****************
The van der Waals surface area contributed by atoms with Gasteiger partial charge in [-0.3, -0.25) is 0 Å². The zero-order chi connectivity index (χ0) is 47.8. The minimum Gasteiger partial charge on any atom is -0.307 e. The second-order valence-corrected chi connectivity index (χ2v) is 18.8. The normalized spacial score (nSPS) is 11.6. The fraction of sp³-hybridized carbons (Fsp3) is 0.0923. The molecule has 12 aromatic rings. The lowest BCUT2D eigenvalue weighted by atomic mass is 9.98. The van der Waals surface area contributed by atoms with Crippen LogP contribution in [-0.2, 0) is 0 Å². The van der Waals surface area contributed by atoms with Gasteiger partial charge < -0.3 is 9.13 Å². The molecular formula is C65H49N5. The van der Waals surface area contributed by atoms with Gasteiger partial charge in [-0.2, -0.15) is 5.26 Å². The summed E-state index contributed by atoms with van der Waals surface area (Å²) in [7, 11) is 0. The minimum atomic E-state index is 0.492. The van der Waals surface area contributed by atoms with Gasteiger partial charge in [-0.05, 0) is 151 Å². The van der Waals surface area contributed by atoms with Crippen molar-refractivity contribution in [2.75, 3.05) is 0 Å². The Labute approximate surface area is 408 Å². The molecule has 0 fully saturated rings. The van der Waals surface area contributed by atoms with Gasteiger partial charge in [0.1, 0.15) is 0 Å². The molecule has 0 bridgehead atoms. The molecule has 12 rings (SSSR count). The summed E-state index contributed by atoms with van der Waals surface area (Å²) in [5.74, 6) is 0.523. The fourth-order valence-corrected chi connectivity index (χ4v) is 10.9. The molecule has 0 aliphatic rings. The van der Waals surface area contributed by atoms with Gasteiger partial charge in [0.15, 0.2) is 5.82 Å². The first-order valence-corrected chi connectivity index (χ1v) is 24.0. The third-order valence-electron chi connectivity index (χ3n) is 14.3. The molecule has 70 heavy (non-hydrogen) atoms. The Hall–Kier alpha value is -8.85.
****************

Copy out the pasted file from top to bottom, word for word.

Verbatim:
The van der Waals surface area contributed by atoms with Gasteiger partial charge in [-0.3, -0.25) is 0 Å². The zero-order chi connectivity index (χ0) is 47.8. The minimum Gasteiger partial charge on any atom is -0.307 e. The second-order valence-corrected chi connectivity index (χ2v) is 18.8. The normalized spacial score (nSPS) is 11.6. The fraction of sp³-hybridized carbons (Fsp3) is 0.0923. The molecule has 12 aromatic rings. The lowest BCUT2D eigenvalue weighted by atomic mass is 9.98. The van der Waals surface area contributed by atoms with Crippen LogP contribution in [-0.2, 0) is 0 Å². The van der Waals surface area contributed by atoms with Gasteiger partial charge < -0.3 is 9.13 Å². The molecular formula is C65H49N5. The van der Waals surface area contributed by atoms with Gasteiger partial charge in [-0.2, -0.15) is 5.26 Å². The summed E-state index contributed by atoms with van der Waals surface area (Å²) in [7, 11) is 0. The minimum atomic E-state index is 0.492. The van der Waals surface area contributed by atoms with Gasteiger partial charge in [-0.05, 0) is 151 Å². The van der Waals surface area contributed by atoms with Crippen molar-refractivity contribution in [2.75, 3.05) is 0 Å². The Labute approximate surface area is 408 Å². The molecule has 0 fully saturated rings. The van der Waals surface area contributed by atoms with Gasteiger partial charge in [0.1, 0.15) is 0 Å². The molecule has 0 bridgehead atoms. The molecule has 12 rings (SSSR count). The summed E-state index contributed by atoms with van der Waals surface area (Å²) in [5.74, 6) is 0.523. The fourth-order valence-corrected chi connectivity index (χ4v) is 10.9. The molecule has 0 aliphatic rings. The van der Waals surface area contributed by atoms with Gasteiger partial charge in [0.15, 0.2) is 5.82 Å². The first-order valence-corrected chi connectivity index (χ1v) is 24.0. The third-order valence-electron chi connectivity index (χ3n) is 14.3. The molecule has 70 heavy (non-hydrogen) atoms. The Hall–Kier alpha value is -8.85.